A similar story had also happened one month earlier, when the LIGO experiment and a handful of terrestrial and orbital telescopes observed in unison the merging of two neutron stars, in both gravitational waves and several different electromagnetic frequencies. This combination of different types of observations to pinpoint astrophysical objects is the thing named multimessenger astronomy, which era has dawned spectacularly.

Galactic stuff

In more observational cosmology and astrophysics, a small cluster of galaxies (4 billion light years away) was seen to have irregularly distributed dark matter (hey, we are so much in the dark on this one that every little finding helps). But more amazingly, this was seen by using gravitational lensing; when light coming towards us meets a galaxy, it curves and multiplies due to the galaxy's huge mass, giving our telescopes several elongated patterns. Detection using lensing has become so precise that things like this one are now done.

Meanwhile, in an exemplary use of catchy names, some strangely moving stars in the recently released Gaia catalogue imply that the Milky Way probably collided with a "Sausage Galaxy" some 10 billion years ago. This could have resulted in its characteristic central bulge and made it regrow its disk (like a cosmic lizard?).

And, speaking of which, 64 African radio telescopes combined last month to create an image of Milky Way's center (a mere 25 thousand light years away) which you have to see.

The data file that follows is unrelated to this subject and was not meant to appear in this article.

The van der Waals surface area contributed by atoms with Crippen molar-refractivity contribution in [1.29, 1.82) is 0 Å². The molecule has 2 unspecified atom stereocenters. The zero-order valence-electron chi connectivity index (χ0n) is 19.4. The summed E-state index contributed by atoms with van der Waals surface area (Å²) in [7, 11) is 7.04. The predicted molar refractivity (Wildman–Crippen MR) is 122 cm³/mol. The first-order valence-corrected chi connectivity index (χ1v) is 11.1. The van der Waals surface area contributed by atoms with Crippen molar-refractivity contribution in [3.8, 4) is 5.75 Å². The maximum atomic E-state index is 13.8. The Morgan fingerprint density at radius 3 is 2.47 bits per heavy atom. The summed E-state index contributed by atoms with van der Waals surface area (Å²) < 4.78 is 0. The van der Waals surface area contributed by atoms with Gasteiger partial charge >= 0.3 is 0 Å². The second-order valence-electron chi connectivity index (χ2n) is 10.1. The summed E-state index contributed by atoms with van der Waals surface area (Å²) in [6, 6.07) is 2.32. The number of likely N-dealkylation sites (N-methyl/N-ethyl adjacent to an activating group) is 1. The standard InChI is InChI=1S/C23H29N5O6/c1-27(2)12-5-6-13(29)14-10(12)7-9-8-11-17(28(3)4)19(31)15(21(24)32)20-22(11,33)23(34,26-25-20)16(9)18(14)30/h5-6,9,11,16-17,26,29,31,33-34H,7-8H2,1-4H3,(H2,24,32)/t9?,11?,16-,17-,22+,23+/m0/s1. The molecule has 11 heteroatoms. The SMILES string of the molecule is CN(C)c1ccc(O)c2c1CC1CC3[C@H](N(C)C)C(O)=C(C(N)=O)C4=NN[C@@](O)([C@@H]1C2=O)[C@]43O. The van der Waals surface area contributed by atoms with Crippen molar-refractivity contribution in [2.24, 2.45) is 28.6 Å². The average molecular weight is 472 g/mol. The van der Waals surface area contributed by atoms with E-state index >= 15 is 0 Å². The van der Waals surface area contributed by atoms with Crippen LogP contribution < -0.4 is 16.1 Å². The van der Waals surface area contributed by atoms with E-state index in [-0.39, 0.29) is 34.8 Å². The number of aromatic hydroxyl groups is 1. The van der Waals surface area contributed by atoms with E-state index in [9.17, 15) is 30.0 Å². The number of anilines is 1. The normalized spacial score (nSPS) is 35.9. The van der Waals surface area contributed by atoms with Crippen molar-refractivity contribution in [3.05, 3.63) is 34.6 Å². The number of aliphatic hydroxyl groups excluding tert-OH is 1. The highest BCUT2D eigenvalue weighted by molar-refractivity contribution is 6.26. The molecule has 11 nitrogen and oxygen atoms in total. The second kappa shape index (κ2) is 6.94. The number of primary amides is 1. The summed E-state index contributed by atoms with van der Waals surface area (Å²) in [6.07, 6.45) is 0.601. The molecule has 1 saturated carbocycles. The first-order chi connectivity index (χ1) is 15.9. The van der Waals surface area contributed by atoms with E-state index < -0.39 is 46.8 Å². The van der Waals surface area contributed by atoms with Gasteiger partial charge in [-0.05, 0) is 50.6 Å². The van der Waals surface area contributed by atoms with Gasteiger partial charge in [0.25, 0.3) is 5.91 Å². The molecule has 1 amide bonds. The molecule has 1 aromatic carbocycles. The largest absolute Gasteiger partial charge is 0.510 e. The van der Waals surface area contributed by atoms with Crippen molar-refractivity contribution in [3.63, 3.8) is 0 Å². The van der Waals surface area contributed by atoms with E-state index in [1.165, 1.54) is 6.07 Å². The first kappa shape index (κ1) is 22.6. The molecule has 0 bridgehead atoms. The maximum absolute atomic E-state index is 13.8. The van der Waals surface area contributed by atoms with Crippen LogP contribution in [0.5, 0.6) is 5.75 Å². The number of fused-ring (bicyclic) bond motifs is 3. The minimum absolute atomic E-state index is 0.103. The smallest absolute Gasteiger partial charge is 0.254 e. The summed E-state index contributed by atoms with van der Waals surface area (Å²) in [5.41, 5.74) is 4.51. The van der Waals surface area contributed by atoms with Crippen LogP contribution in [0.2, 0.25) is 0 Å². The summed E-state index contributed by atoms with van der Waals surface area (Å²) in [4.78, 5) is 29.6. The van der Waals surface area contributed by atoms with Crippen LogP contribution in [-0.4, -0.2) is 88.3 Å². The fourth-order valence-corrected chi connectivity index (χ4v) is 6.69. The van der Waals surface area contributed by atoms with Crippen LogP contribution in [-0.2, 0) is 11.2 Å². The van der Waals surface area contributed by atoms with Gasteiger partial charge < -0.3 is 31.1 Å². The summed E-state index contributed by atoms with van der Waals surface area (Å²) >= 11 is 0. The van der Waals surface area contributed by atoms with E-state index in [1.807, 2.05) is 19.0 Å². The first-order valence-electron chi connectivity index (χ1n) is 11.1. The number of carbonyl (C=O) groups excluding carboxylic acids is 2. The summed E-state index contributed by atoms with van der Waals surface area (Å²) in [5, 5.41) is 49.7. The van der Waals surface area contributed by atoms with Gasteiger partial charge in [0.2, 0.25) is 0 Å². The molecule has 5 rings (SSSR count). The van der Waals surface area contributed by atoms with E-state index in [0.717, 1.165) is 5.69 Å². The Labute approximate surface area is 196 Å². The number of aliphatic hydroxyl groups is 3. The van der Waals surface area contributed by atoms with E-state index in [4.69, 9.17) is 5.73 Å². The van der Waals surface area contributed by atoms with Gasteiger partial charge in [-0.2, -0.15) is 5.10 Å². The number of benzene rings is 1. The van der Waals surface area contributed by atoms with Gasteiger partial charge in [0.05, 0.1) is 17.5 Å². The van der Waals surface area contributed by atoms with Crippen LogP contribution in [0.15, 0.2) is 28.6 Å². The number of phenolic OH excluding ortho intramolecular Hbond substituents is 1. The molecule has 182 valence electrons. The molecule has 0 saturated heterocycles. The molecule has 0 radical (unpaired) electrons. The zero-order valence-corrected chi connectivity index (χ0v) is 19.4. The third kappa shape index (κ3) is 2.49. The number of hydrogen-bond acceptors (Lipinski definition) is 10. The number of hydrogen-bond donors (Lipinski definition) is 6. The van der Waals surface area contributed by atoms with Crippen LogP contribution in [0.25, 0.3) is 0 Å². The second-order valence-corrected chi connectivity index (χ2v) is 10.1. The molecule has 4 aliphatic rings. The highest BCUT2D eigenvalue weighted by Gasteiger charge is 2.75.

Water on Mars

Incredibly, this old sensation suddenly became very real. Although liquid water has been found by now elsewhere in the solar system (Europa, Enceladus) the possibility of water on Mars never fails to capture the imagination.
The Mars Express spacecraft that radared Mars while orbitting it in 2008-15 announced a liquid lake 1 mile beneath the planet's south pole and 12 miles across. However, the Mars Reconnaissance Orbiter didn't see such a thing, maybe because of scanning at different wavelengths, maybe because the "lake" will turn out to be a collection of sediment instead of actual, legit, sovereign water. The only one who can tell is time and more observations.

Now, call me a romantic, but as my mind is blown by planetary tomography, neutrino detection in the ice, capture of gravitational waves and tracing of ancient stars, I can't help recalling that the species who achieves them has a portion of one of its genders living without the right to work, be entertained, walk alone or even show their head. The thoughts only lead me to more alcoholic cocktails, which inevitably result in more astronomy, which brings the circle back to its starting point.
The kickin' link: Particle Zoo

Hug a subatomic particle plushy and feast your geeky eyes on this famed online shop.
Previous Ph-issues are found here.
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...Till next month.
Eleni
___
www.chapette.net


Wall of stars, Tainan, Taiwan
(from my photoblog Blossom City Hotel)